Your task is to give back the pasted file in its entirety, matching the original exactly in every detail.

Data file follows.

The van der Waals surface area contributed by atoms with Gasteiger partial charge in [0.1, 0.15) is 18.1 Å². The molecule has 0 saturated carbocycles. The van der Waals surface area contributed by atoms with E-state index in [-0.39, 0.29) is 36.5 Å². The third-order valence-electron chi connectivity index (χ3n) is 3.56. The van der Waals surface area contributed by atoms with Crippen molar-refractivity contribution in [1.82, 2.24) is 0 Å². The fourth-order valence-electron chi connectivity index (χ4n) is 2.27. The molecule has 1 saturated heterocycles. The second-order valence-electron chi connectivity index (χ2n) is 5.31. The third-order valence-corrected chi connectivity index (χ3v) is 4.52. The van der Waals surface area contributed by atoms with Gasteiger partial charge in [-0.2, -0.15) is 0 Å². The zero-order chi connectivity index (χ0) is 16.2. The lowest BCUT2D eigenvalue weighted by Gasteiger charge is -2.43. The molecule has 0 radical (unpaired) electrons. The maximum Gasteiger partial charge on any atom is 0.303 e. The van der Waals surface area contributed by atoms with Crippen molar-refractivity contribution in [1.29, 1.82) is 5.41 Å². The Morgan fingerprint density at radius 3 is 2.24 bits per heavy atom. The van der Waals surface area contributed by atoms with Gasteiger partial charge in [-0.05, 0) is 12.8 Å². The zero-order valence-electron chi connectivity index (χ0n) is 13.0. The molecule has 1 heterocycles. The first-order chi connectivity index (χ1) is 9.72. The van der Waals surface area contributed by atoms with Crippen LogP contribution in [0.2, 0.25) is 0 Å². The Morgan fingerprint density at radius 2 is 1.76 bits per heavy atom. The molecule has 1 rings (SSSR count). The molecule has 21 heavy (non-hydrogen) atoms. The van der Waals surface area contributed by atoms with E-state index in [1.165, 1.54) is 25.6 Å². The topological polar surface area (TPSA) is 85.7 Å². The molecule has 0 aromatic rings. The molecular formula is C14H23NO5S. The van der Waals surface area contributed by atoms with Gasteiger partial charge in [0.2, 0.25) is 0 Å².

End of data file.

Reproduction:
The van der Waals surface area contributed by atoms with Gasteiger partial charge in [0.1, 0.15) is 18.1 Å². The molecule has 0 saturated carbocycles. The van der Waals surface area contributed by atoms with E-state index in [-0.39, 0.29) is 36.5 Å². The third-order valence-electron chi connectivity index (χ3n) is 3.56. The van der Waals surface area contributed by atoms with Crippen molar-refractivity contribution in [1.82, 2.24) is 0 Å². The fourth-order valence-electron chi connectivity index (χ4n) is 2.27. The molecule has 1 saturated heterocycles. The second-order valence-electron chi connectivity index (χ2n) is 5.31. The third-order valence-corrected chi connectivity index (χ3v) is 4.52. The van der Waals surface area contributed by atoms with Gasteiger partial charge in [-0.2, -0.15) is 0 Å². The zero-order chi connectivity index (χ0) is 16.2. The lowest BCUT2D eigenvalue weighted by Gasteiger charge is -2.43. The molecule has 0 radical (unpaired) electrons. The maximum Gasteiger partial charge on any atom is 0.303 e. The van der Waals surface area contributed by atoms with Crippen molar-refractivity contribution in [1.29, 1.82) is 5.41 Å². The Morgan fingerprint density at radius 3 is 2.24 bits per heavy atom. The van der Waals surface area contributed by atoms with Gasteiger partial charge in [-0.05, 0) is 12.8 Å². The zero-order valence-electron chi connectivity index (χ0n) is 13.0. The molecule has 1 heterocycles. The first-order chi connectivity index (χ1) is 9.72. The van der Waals surface area contributed by atoms with Crippen LogP contribution in [0.2, 0.25) is 0 Å². The Morgan fingerprint density at radius 2 is 1.76 bits per heavy atom. The molecule has 1 rings (SSSR count). The molecule has 21 heavy (non-hydrogen) atoms. The van der Waals surface area contributed by atoms with E-state index in [1.165, 1.54) is 25.6 Å². The topological polar surface area (TPSA) is 85.7 Å². The molecule has 0 aromatic rings. The molecular formula is C14H23NO5S. The van der Waals surface area contributed by atoms with Gasteiger partial charge in [0.2, 0.25) is 0 Å².